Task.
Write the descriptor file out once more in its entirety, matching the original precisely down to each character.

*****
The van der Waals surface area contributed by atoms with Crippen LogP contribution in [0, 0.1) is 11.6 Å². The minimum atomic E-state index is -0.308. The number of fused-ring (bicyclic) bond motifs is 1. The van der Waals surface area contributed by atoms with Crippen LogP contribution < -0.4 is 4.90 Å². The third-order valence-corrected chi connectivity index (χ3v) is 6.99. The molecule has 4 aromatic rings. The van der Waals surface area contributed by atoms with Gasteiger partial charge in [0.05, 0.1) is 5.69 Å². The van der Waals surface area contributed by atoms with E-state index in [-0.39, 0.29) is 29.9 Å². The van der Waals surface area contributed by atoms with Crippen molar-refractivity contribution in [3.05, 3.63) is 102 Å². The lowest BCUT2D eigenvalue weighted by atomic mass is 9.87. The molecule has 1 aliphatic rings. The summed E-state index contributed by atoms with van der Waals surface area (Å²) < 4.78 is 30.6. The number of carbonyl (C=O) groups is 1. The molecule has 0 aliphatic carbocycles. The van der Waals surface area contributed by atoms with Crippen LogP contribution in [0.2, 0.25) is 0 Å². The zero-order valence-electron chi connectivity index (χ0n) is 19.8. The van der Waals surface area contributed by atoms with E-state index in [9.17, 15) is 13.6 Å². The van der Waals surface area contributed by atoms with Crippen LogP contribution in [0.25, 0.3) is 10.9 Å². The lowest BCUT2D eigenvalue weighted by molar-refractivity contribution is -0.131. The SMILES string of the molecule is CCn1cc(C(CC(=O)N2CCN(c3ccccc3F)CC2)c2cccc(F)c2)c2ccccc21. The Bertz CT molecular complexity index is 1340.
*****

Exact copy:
The van der Waals surface area contributed by atoms with Crippen LogP contribution in [0, 0.1) is 11.6 Å². The minimum atomic E-state index is -0.308. The number of fused-ring (bicyclic) bond motifs is 1. The van der Waals surface area contributed by atoms with Crippen LogP contribution < -0.4 is 4.90 Å². The third-order valence-corrected chi connectivity index (χ3v) is 6.99. The molecule has 4 aromatic rings. The van der Waals surface area contributed by atoms with Gasteiger partial charge in [0.05, 0.1) is 5.69 Å². The van der Waals surface area contributed by atoms with E-state index in [-0.39, 0.29) is 29.9 Å². The van der Waals surface area contributed by atoms with Crippen molar-refractivity contribution in [3.05, 3.63) is 102 Å². The lowest BCUT2D eigenvalue weighted by atomic mass is 9.87. The molecule has 1 aliphatic rings. The summed E-state index contributed by atoms with van der Waals surface area (Å²) < 4.78 is 30.6. The number of carbonyl (C=O) groups is 1. The molecule has 0 aliphatic carbocycles. The van der Waals surface area contributed by atoms with Crippen LogP contribution in [0.2, 0.25) is 0 Å². The zero-order valence-electron chi connectivity index (χ0n) is 19.8. The van der Waals surface area contributed by atoms with E-state index in [9.17, 15) is 13.6 Å². The van der Waals surface area contributed by atoms with Crippen LogP contribution in [0.25, 0.3) is 10.9 Å². The lowest BCUT2D eigenvalue weighted by molar-refractivity contribution is -0.131. The SMILES string of the molecule is CCn1cc(C(CC(=O)N2CCN(c3ccccc3F)CC2)c2cccc(F)c2)c2ccccc21. The Bertz CT molecular complexity index is 1340.